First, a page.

Research shows that kids learn better when they’re having fun. The effective coach is the coach who learns what fun is for the kids by getting into their shoes and seeing the world from their point of view, the world of fun. The effective coach knows that fun; laughter and humour are second nature to kids.

I emphasize teamwork and help kids think “we” instead of “me.”

One of the major cornerstones of self-esteem is developing a sense of belonging. We’re social animals and we need to feel as though we belong to a group. Youth sports offer an automatic sense of belonging (team name, team uniforms, team photos, team picnics, etc.) However, a coach plays a central role in making the “team” concept become a reality. The coach makes sure that all kids on the team get recognized, not just the “stars.” The coach does not allow teammates to criticize each other. The coach encourages parents to notice and compliment all the players on the team, not just their own kids, and not just the “stars.”

I am a role model of good sportsmanship.

In an age where sportsmanship is struggling to survive in professional, college and often in high school sports, the youth sports coach is the key role model of good sportsmanship. Youngsters are looking to the coach to show them the way in the three areas of sportsmanship; 1) winning without gloating, 2) losing without complaining and 3) treating opponents and officials with fairness, generosity and courtesy.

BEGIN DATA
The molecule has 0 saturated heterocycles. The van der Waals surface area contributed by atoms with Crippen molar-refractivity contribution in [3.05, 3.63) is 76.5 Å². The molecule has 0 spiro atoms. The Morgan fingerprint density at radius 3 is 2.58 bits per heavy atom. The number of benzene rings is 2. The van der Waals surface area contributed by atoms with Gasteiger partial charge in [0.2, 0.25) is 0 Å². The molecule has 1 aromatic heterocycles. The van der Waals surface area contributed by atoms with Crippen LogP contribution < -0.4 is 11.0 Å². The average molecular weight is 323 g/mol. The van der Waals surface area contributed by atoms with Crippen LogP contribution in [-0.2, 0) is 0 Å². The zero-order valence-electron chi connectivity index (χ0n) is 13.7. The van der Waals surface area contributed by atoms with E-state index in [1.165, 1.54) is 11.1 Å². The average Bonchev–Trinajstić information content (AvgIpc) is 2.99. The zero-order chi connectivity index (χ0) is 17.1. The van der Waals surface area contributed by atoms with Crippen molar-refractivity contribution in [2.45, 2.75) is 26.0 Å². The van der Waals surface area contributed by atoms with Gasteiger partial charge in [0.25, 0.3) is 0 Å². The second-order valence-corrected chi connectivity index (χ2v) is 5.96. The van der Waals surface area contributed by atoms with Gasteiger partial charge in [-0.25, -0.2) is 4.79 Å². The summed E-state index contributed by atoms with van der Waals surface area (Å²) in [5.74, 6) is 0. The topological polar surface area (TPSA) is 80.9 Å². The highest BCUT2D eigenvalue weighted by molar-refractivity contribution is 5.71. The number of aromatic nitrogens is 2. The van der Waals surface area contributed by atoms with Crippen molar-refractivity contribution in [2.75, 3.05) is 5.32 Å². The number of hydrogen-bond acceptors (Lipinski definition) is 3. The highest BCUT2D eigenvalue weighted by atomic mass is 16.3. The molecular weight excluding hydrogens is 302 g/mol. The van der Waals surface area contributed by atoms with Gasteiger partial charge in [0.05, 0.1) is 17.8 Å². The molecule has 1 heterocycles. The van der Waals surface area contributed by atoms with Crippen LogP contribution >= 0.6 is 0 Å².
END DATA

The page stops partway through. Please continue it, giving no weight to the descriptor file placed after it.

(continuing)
The task of the positive coach is to teach youngsters to be in control of their emotions throughout the competitive contest and afterward in their interactions with opponents and officials.

A final note.
As coaches we are human beings, not robots. In spite of the best intentions we may all have our bad days. Hopefully, using the items on the behavior checklist as guidelines, we will stay on task throughout the season, working toward our goal of offering positive coach support, doing our part to make each season a success where youngsters decide to come back next year and to stay involved in youth sports during their formative years.

Full Checklist (Print and save):

  • I praise kids just for participating.
  • I look for positives, and make a big deal out of them.
  • I stay calm when my kids make mistakes, helping them learn from their mistakes.
  • I have reasonable and realistic expectation.
  • I treat my kids with respect, avoiding put-downs, sarcasm, and ridicule.
  • I remind my kids not to get down on themselves.
  • I remember not to take myself too seriously during the game.
  • I maintain a Fun is #1 attitude, with lots of laughter and sense of humour.
  • I emphasize teamwork, and help my kids think “we” instead of “me.”
  • I am a role model of good sportsmanship:

(a) Winning without gloating

(b) Losing without complaining

(c)Treating opponents and officials with fairness, generosity, & courtesy.

Dr. Darrell Burnett is a clinical psychologist and a certified sports psychologist specializing in youth sports. He has been in private practice for 25+ years in Laguna Niguel, California. His book, IT’S JUST A GAME! (Youth, Sports, & Self Esteem: A Guide for Parents), is described at his website,, along with his other books, booklets and CDs on youth sports and family life.